Archive for 2012

On Fantasy

December 31st, 2012 — 5:30am

A lottery ticket can provide it’s owner with a fantasy of becoming rich. A story can provide it’s reader with a fantasy of becoming powerful, or important, or loved. A real-life hero can provide her admirers with a fantasy of becoming what she is.

Fantasies can be a useful source of motivation, planning, and advance decision-making. A vision is a fantasy with a plausible plan for getting there.

Action-less focus on a fantasy diverts time and energy away from productive action. Such escapism appeals to us because it avoids the conflicts, especially our own deep fears, we must face to make our fantasies come true.

Leaders of organizations, and leaders of their own lives, are those who abandon escapist fantasies and engage in a process of confronting those conflicts.

Given enough time, anyone willing to face conflict can make real any fantasy that doesn’t violate the laws of physics or the laws of the land.

Because time is our strictest limitation, it makes sense to start right away.

First Giver

November 26th, 2012 — 1:01pm

Give your customers an attentive conversation before you ask them to do anything for you.

Give your followers hundreds of quality blog posts before you ask them to buy your book.

Give your enemy a message of good will, don’t wait for him to make the first move.

Give your customers a truly valuable product before you expect them to make you successful.

Give your co-workers respect before you expect it from them.

Give your spouse the caring he or she needs before you ask for what you want.

Give your employees a great place to work before you ask them to treat your customers like royalty.

The world is eager to give back to those who are generous and trusting enough to be the first giver.

Samuel Allerton’s Advice

October 3rd, 2012 — 12:29pm

Near my home there’s a beautiful mansion and formal gardens called Allerton Park. It’s the former estate of Samuel Allerton who made his fortune in the livestock trade in Chicago. He wrote this letter in 1878 to his children. I always pay attention to the distilled wisdom of a person’s life.

To my dear beloved children, Kate and Robert,

Now it is one thing to make money and another to keep it. For every man that has it, there are men laying for fools who have it, to cheat and to get it from him.

When you go in business, go slow until you fully understand it and make yourself a master of it. Speculators are smart men who will make plenty of money on paper and pretend to be a great friend, but you must act on your own judgement or your money will be gone. Never go into anything you can’t get out of and have money left.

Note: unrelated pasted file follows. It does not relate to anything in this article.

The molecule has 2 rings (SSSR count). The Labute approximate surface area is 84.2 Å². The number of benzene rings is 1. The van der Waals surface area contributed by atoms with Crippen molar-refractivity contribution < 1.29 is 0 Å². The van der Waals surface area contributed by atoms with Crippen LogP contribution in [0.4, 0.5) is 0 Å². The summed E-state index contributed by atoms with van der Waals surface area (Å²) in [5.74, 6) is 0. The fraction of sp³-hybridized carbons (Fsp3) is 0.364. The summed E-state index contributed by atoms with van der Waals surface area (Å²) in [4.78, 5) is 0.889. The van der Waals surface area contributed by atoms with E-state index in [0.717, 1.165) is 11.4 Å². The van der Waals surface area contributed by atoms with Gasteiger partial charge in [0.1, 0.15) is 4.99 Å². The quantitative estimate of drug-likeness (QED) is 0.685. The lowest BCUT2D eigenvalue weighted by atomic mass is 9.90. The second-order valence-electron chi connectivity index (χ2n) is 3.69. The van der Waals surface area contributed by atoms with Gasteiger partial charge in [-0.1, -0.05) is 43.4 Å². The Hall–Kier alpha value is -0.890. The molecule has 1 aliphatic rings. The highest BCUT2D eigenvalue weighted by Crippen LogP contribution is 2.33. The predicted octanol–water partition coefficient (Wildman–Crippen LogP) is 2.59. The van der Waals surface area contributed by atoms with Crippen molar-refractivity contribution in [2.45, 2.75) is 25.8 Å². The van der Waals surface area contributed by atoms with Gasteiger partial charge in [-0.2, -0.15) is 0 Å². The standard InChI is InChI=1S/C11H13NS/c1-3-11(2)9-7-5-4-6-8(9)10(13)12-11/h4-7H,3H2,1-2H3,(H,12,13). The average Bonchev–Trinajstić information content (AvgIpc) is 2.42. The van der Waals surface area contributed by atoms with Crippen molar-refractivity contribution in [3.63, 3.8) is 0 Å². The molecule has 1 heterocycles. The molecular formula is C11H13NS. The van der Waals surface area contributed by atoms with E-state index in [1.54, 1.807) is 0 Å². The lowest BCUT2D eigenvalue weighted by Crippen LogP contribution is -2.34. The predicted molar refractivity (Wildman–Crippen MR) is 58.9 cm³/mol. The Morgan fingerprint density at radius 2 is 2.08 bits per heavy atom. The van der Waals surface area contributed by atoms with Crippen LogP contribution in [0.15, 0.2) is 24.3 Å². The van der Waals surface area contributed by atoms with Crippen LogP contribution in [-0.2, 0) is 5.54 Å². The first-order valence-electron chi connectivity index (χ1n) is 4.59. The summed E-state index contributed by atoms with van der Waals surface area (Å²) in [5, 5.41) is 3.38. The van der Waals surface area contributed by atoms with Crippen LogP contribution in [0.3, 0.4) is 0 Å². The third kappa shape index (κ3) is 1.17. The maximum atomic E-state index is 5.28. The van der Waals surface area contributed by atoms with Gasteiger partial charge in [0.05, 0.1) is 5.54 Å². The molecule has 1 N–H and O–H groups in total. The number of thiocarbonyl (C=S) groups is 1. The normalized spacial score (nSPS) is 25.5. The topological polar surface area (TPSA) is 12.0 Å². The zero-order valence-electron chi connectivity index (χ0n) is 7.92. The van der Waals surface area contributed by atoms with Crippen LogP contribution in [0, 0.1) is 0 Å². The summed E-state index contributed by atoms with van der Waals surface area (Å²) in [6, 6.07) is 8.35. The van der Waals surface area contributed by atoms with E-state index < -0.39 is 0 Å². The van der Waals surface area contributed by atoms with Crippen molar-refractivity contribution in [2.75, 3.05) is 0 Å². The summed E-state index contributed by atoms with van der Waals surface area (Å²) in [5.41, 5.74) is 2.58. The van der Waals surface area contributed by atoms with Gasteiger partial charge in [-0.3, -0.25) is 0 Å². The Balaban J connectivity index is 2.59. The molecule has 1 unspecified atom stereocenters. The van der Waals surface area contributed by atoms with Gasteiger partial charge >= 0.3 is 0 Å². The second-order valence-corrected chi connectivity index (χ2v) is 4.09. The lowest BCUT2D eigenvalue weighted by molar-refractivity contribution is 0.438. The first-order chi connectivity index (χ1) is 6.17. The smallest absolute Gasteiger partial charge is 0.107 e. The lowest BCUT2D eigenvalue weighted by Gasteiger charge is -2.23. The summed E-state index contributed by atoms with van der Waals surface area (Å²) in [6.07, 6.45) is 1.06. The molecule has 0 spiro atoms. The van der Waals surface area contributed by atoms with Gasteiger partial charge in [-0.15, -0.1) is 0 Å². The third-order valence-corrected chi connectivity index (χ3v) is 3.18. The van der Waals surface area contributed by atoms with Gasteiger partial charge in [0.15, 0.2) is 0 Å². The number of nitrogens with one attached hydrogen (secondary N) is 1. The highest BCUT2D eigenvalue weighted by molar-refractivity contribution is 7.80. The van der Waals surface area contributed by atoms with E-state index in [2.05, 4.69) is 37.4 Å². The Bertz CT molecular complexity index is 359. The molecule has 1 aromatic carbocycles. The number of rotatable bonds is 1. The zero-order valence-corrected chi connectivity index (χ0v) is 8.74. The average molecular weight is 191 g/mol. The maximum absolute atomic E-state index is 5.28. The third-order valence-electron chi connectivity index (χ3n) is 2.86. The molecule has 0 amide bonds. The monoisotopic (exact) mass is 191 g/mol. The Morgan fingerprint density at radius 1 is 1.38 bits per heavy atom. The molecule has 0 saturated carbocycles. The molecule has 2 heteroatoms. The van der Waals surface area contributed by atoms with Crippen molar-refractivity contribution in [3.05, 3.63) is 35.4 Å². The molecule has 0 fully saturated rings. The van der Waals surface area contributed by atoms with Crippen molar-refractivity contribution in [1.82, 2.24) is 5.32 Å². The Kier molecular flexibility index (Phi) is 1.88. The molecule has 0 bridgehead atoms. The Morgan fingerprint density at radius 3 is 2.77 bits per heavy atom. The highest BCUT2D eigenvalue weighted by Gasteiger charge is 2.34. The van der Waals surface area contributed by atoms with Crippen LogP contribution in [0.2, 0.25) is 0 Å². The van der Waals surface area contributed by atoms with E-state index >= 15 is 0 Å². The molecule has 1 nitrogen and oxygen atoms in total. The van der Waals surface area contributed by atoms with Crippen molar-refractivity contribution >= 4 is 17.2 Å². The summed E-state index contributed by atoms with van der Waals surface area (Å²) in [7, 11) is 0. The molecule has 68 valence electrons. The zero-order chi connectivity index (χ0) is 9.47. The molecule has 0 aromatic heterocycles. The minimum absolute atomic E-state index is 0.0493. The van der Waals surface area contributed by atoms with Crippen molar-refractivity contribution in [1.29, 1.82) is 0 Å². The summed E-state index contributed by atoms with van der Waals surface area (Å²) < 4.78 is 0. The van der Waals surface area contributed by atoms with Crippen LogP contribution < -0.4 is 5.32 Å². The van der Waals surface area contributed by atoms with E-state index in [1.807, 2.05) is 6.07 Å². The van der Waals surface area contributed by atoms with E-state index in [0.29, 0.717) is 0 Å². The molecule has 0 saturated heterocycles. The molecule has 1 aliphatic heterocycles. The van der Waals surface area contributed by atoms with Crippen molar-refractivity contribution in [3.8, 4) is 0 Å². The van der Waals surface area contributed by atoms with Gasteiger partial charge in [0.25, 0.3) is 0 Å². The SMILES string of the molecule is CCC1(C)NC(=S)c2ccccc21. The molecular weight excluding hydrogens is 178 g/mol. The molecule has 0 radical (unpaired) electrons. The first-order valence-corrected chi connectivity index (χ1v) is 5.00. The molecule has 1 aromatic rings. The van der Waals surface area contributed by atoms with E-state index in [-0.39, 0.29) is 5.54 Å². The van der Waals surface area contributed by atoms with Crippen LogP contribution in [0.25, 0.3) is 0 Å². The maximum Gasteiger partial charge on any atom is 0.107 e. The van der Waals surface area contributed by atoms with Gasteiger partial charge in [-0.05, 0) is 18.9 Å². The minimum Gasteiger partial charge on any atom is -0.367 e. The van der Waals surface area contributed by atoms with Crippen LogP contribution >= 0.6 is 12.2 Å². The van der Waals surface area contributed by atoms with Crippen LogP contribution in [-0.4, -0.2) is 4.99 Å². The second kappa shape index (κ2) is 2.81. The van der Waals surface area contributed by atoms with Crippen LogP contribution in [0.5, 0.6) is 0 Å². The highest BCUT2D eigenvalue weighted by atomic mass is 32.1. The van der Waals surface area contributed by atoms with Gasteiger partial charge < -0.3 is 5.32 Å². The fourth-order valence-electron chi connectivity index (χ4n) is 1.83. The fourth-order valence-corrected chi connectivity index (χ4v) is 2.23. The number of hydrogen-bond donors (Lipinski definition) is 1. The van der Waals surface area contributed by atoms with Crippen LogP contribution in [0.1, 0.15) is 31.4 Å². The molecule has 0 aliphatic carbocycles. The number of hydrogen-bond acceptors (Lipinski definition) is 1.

Capital constantly increases if properly invested. A man must always live on his income, never spend all his income; never enter into a new enterprise to the full extent of your capital. Keep a certain amount safely invested to ensure an income at all times.

Money is a necessity and a great blessing when properly used, but if spent in dissipation and to the detriment of the world it is the greatest curse that a man can have. Most fathers are afraid to give their sons money unti they have grown to manhood for fear they might lead a thoughtless and dissipated life, but I have confidence in my son that he will lead a thoughtful life remembering that the only true course of happiness is to shun evil. Keep the truth (which is everlasting) and manly courage on your side to do the right. Never wrong man or woman intentionally and lead a life that will fear nothing or no one.

A Few Recent Lessons

September 27th, 2012 — 5:30am

A few things I’ve learned or been reminded of lately:

Intentionally digging into the details is one way to get new insight when you’re drawing a blank on a tough problem. Studying an individual case can lead to breakthroughs in understanding.

An experiment with measurable results is a great way to bring closure to theoretical debate about what works better.

It’s easy and useless for marketers to say what they want their customers to do. It’s hard and valuable for marketers to grasp what their customers want them to do.

Giving attention to what customers are promoting might be a better way to get their attention than asking them to pay attention to what you are promoting.

The Core of Marketing Anything

September 10th, 2012 — 6:00am

Three questions.

What, really, do our customers come to us to get?

Why, really, do they come to us instead of our competitors to get it?

How do we tell a true and compelling story about that to potential customers?

Back to top